I feel like a lot of people can’t imagine living without a roll of paper towels on the kitchen counter, or hanging on one of those racks mounted under a cabinet – but I haven’t used paper towels in nearly four years, and it’s honestly been pretty painless! I thought I’d share my tips and tricks, and let you see for yourself how easy it is to stop using paper towels.
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Why Would You Want To Stop Using Paper Towels?
First, why did I make the decision to stop using paper towels? A large part of it was because I became aware of the resources that using paper towels – even recycled ones – used in the manufacturing process. Plus, I knew how many paper towels I wasted – how often have you cleaned up a mess and just grabbed a handful? And you could either buy the cheap kind, and use more, or the more expensive kind, and let’s face it, still use a lot. There was a lot of money I was literally throwing away. Not to mention, I wanted to be a little more environmentally friendly.
How To Stop Using Paper Towels
You’re going to need a few things to make the switch from paper towels to reusable cloth towels or rags.
– A supply of reusable towels. I started by just buying a couple packs of cheap washcloths. Hint: back-to-school is a great time to get started, because washcloths are usually on sale for kids going to college! You can often find microfiber cloths on sale at this time too, but personally, I dislike microfiber – it snags on my skin too much. I like this pack from Amazon, or you can go a little prettier (because cleaning should be as pretty as possible!) and get this pack from Target. There are also people who advertise “reusable paper towels” – you can find lots of Etsy sellers who will make these. These are just rags that will snap together to form a roll. They’re usually pretty and fairly sturdy, but personally, I don’t want to have to snap them all back together every time I do the laundry.
– A “clean” container. I use what I believe was advertised as a “trash can” from IKEA. It’s mounted to the door under my kitchen sink. You could use a bucket, basket, or anything you want. You could even just skip it altogether and fold your rags into nice, neat piles. Personally? Ain’t nobody got time for that! But it’s a good way of giving my stepson a simple job to keep him busy if I need an easy chore for him to do.
– A “dirty” container. This is where there is one really important caveat; your dirty container must be breathable. I use a mesh basket (similar here) that hangs from the back of my back door, in my laundry room. You want something with sufficient airflow to allow wet rags to dry.
My usual routine is pretty simple:
– I grab a rag from under the sink as needed.
– If I’m cleaning up something messy, I try to rinse and wring the rag out afterwards. I don’t put soaking wet rags in the dirty container.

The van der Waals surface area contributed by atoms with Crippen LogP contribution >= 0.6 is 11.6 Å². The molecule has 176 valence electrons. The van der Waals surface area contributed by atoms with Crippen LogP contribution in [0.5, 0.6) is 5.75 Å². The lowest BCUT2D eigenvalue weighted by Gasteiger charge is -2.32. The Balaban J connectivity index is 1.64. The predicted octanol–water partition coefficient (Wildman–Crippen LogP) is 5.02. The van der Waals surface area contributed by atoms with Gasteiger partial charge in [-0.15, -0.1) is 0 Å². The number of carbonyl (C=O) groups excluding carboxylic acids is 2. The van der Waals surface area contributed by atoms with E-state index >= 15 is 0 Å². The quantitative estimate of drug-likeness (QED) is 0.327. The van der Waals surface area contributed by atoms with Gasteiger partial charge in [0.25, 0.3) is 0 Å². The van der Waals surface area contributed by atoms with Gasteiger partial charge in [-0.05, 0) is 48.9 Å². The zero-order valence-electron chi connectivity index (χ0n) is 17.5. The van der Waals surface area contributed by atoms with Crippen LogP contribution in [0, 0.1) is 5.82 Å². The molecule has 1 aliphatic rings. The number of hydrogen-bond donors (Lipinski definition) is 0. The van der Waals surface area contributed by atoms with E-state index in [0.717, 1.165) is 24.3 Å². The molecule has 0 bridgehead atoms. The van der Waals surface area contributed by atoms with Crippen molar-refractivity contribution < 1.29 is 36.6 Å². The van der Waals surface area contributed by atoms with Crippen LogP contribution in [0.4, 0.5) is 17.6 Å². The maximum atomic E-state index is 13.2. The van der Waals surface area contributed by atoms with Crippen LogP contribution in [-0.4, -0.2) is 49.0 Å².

– I chuck the rag into the dirty container.
– When I start to run low, I grab the dirty container off the back of the door, tip the whole thing into my washer, and wash my rags in hot water, usually with some white vinegar.
– If rags are getting smelly despite being freshly washed, I’ll bleach the load. Hot water will actually neutralize bleach though, so I’ll do this as a separate load, not just a normal wash load.
But What About…?
I think the major objections to this are (a) isn’t there a smell, and (b) what about pet messes/vomit/the really disgusting stuff?
I’ve never had an issue with smell. Like I said – I rinse out any really gross rags. I don’t put sopping wet ones in my dirty container, and I have a container that allows for plenty of airflow. Washing with vinegar helps kill any lingering odors. I had one rag my husband used to clean up some cooking grease that was smelly enough despite having been washed, I threw it out – but I was also pregnant at the time, so that may have played some part in being sensitive to the smell.
As for disgusting stuff – I’ve got two cats, two dogs, and two rabbits. If it can come out of a body, it has in my house. I would much rather use a thicker rag (or even a couple) than a handful of thin paper towels. I’ll rinse these out too (and usually spray down the sink afterwards). Since you can use a rag to really scrub at something without it falling apart, I tend to like my rags better than any paper towels.
Overall, I’m happy with my routine. Even my husband has admitted that I’ve converted him to my “hippy ways” (and he totally used to be one of those “grab a handful” people). Personally, I just see it as returning to our roots – after all, paper towels are a relatively new invention.
What about you? Do you use paper towels or rags? If you use paper towels, would you consider switching?